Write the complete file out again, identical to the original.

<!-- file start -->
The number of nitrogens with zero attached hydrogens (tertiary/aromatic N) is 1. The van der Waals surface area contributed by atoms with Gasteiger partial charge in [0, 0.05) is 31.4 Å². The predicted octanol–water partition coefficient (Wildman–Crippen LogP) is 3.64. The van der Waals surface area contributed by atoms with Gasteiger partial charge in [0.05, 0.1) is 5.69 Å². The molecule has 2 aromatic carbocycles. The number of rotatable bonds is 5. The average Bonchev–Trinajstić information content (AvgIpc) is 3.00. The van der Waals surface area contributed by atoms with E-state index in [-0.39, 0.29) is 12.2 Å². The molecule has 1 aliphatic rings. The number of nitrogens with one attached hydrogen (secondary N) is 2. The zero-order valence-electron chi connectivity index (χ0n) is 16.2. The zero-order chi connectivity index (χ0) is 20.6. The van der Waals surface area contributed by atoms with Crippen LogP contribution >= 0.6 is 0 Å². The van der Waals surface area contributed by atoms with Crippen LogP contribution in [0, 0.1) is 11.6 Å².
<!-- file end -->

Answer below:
The number of nitrogens with zero attached hydrogens (tertiary/aromatic N) is 1. The van der Waals surface area contributed by atoms with Gasteiger partial charge in [0, 0.05) is 31.4 Å². The predicted octanol–water partition coefficient (Wildman–Crippen LogP) is 3.64. The van der Waals surface area contributed by atoms with Gasteiger partial charge in [0.05, 0.1) is 5.69 Å². The molecule has 2 aromatic carbocycles. The number of rotatable bonds is 5. The average Bonchev–Trinajstić information content (AvgIpc) is 3.00. The van der Waals surface area contributed by atoms with E-state index in [-0.39, 0.29) is 12.2 Å². The molecule has 1 aliphatic rings. The number of nitrogens with one attached hydrogen (secondary N) is 2. The zero-order valence-electron chi connectivity index (χ0n) is 16.2. The zero-order chi connectivity index (χ0) is 20.6. The van der Waals surface area contributed by atoms with Crippen LogP contribution >= 0.6 is 0 Å². The van der Waals surface area contributed by atoms with Crippen LogP contribution in [0, 0.1) is 11.6 Å².